Tuesday, January 13, 2009

US Government Spending and Energy Efficiency Stock

In November of last year, President-elect Obama outlined his then $175 billion stimulus plans. Now the package has ballooned to between 800 billion and 1.3 trillion dollars. It promises to double renewable energy generation, while providing green jobs and tax relief. It also envisions investment in infrastructure, education, and the Internet. As of the beginning of this year, between the Federal Reserve bank, the Treasury Department, and the Congressional Budget Office, government money allocated to manage the economic crisis is estimated at up to $8 trillion. Upgrading the US electric grid alone has a 20 year cost of 2 trillion dollars. It is unavoidably ironic that so much is being budgeted on what amounts to efficiency.

The President-elect and the Congress are working on the details of the recovery plan. The Obama transition team has also been given the green light by the Bush administration to use the remainder of Paulson's $700 billion financial bailout. The Fed is lending billions to financial companies and buying mountains of debt. And the Treasury Department is overseeing the financial bailout program that is in effect buying into a partial ownership of the banks.

Obama's recovery plan includes approximately $300 billion in tax cuts for individuals and families. Business gets $100 billion in tax incentives and refunds to encourage job creation. And there will be $25 billion for infrastructure including investments in building, roads, bridges, and schools.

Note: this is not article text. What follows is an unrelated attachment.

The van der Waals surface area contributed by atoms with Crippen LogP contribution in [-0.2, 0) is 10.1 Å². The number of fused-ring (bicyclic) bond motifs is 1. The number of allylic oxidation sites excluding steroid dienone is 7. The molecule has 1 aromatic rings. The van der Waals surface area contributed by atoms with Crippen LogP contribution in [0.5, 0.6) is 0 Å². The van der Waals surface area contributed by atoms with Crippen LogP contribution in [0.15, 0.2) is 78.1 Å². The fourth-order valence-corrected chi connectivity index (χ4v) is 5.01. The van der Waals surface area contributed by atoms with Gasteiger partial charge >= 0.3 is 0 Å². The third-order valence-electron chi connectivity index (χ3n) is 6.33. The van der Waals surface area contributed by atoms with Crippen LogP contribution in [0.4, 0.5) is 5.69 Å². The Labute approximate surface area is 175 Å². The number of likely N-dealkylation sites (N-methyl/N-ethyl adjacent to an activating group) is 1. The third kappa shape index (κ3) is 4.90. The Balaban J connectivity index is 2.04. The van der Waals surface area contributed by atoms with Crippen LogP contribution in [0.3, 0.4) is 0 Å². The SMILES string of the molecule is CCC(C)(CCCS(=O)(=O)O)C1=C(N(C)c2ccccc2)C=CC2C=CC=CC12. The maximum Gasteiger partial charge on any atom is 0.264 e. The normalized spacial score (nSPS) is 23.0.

At a speech at the LSE earlier today Ben Bernanke said Obama's recovery plan could provide a "significant boost" to the economy, although he recommended that the government inject more money into banks. Bernanke also wants the government to do more to manage bad assets and like the President-elect, he wants government to do more to curb home foreclosures.

A letter from Obama's incoming economic adviser Lawrence Summers to congressional leaders on Monday "called for a comprehensive approach — beyond the stimulus package — to deal with the crisis." The Federal Government appears committed to a comprehensive approach to stimulating the economy and Green is an integral part of it. The President-elect is committed to long-term investment in renewable energy. He has also pledged to "modernize more than 75 percent of federal buildings and improve the energy efficiency of two million American homes."

As stated by Obama in a radio address late last year, "First, we will launch a massive effort to make public buildings more energy-efficient. Our government now pays the highest energy bill in the world. We need to change that. We need to upgrade our federal buildings by replacing old heating systems and installing efficient light bulbs"

Environmental values are part of the Green vision of the new economy. Although that vision aspires for meaningful solutions like public transit, energy efficiency tax credits, and a Green national infrastructure bank, the reality is, there are very few shovel-ready projects that qualify for what the Guardian's Dean Baker calls "21st century green infrastructure."

Still, there are industries that are likely to prosper from the influx of government money. Industries related to high efficiency such as building, materials, retrofitting and firms related to electricity distribution infrastructure (communications networks), can expect to grow.

Investors can benefit from massive government spending, but they must be able to identify viable opportunities and navigate against strong macroeconomic headwinds. Understanding where government money will go is key for investors looking to capitalize on government spending. Energy efficiency is central to the Obama administration's economic recovery plan and there are opportunities in industries associated with energy efficiency.

Next: Energy Efficiency Stock Review: The (Smart) Grid

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